Following the announcement of the GLAAD awards this week, many were perplexed over what appeared to be a snub of one of the best gay films of the year — Kirby Dick's Outrage, a documentary exposing hypocritical, closet politicians.
Among those questioning it, Movieline said GLAAD delivered Kirby Dick's "very brave, very necessary" film "a final insult" by snubbing it. Indiewire wondered why it had been ignored.
Blogger Mike Rogers, whose work outing said politicians is among the focuses of the film, received a statement from GLAAD about why the film wasn't included in its nominations:
The GLAAD Media Awards are about elevating and promoting the fair, accurate and inclusive stories of LGBT issues, people and allies that have increased awareness, understanding and respect for our lives and our pursuit of equality.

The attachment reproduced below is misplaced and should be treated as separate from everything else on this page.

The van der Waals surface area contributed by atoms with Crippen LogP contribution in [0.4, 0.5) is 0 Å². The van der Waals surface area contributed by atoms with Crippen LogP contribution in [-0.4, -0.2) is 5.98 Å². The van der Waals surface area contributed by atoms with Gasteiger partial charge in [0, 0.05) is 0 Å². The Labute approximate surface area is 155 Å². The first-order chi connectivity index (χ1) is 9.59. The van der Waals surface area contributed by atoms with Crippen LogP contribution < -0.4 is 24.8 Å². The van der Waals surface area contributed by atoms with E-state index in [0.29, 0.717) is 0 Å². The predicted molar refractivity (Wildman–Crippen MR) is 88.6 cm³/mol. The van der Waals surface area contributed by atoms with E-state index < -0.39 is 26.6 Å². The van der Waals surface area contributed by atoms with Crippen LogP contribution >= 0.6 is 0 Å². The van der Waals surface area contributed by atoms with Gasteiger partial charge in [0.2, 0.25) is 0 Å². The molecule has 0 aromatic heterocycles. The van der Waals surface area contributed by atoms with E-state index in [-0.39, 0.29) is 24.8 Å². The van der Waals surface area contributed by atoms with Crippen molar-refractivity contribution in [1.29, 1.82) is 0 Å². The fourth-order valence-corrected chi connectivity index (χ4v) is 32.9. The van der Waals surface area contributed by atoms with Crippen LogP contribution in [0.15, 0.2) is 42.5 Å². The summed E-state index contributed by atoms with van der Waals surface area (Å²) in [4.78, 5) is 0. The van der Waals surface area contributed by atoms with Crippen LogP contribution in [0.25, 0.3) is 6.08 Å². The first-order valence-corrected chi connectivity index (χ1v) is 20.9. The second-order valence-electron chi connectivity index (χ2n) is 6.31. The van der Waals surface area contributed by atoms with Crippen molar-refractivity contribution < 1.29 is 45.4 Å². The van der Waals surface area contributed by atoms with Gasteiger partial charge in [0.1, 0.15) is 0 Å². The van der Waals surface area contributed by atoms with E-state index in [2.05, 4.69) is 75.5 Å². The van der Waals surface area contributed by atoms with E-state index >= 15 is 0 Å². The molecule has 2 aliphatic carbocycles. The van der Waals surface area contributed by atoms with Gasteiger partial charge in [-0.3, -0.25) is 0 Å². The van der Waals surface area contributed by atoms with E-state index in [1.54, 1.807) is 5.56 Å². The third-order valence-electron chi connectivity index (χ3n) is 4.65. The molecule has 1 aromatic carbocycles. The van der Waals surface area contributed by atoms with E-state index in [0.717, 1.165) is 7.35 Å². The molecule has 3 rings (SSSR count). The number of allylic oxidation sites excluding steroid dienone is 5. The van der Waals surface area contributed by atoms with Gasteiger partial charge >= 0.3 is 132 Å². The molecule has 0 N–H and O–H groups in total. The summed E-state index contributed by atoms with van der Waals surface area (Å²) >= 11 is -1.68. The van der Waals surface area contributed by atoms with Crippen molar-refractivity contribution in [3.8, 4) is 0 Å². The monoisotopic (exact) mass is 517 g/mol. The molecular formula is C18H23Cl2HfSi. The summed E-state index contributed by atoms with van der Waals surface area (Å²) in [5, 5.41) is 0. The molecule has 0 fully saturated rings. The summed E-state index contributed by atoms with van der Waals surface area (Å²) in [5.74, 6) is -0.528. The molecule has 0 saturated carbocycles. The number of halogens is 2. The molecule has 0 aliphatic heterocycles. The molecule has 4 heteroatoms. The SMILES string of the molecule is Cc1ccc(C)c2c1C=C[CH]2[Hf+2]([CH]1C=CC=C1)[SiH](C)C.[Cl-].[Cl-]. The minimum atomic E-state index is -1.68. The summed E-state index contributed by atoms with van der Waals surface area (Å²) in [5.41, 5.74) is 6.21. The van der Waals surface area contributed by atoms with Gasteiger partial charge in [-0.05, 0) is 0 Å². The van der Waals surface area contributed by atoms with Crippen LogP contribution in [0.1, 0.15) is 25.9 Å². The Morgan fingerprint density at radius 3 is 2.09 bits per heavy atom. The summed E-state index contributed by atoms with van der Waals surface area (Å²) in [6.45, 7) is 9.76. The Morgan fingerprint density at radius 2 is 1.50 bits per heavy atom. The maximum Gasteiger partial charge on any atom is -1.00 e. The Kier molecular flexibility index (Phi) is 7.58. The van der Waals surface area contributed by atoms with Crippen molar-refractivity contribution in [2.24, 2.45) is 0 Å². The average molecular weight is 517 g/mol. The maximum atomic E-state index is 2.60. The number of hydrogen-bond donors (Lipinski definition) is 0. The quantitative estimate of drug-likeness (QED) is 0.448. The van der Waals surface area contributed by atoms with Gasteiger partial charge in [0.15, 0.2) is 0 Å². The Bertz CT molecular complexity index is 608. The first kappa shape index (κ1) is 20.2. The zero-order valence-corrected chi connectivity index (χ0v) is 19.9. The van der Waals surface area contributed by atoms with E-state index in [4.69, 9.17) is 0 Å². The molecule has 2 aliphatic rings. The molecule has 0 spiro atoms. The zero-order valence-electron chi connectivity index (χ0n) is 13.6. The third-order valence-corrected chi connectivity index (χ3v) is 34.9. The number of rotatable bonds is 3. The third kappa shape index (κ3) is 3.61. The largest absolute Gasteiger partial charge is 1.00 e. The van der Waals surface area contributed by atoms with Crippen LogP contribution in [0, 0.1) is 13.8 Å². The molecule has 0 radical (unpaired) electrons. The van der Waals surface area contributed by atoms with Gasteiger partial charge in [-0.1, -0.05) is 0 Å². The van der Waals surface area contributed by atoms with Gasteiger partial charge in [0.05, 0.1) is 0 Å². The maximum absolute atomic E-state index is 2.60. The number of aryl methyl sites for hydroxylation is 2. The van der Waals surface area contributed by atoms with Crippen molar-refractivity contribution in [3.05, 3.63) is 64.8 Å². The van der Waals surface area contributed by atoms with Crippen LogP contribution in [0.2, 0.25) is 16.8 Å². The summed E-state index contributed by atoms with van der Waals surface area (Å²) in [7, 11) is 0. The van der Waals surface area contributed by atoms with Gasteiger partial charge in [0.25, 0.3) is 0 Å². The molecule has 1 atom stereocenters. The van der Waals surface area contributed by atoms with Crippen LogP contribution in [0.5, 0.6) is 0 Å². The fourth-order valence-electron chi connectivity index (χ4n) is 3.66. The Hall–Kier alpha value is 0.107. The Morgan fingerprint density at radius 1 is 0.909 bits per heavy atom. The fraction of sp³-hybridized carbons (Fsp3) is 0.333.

Outrage is a fine movie and an important one that focused attention on anti-LGBT politicians whose efforts put our community and our families in harm’s way. But the GLAAD Media Awards aren't the Academy Awards, they are about highlighting media that move America by telling the stories of lesbian, gay, bisexual and transgender people – not those who run from who they are.
The decision to come out as LGBT is an extremely personal one that benefits the individual and the people who know them. While there is certainly an argument that is made for speculating on the sexual orientation of anti-LGBT politicians in an effort to hold them accountable for the harms they inflict on our community, that sort of speculation doesn't promote awareness, understanding and respect for our lives and thus does not fit the criteria for the GLAAD Media Awards.
Michelangelo Signorile, who has been critical of the Outrage snub on his show and on Twitter (he said that HBO did submit Outrage to GLAAD for an award), is going to have filmmaker Kirby Dick on his show at 4:30 today. No doubt he'll be asked about it.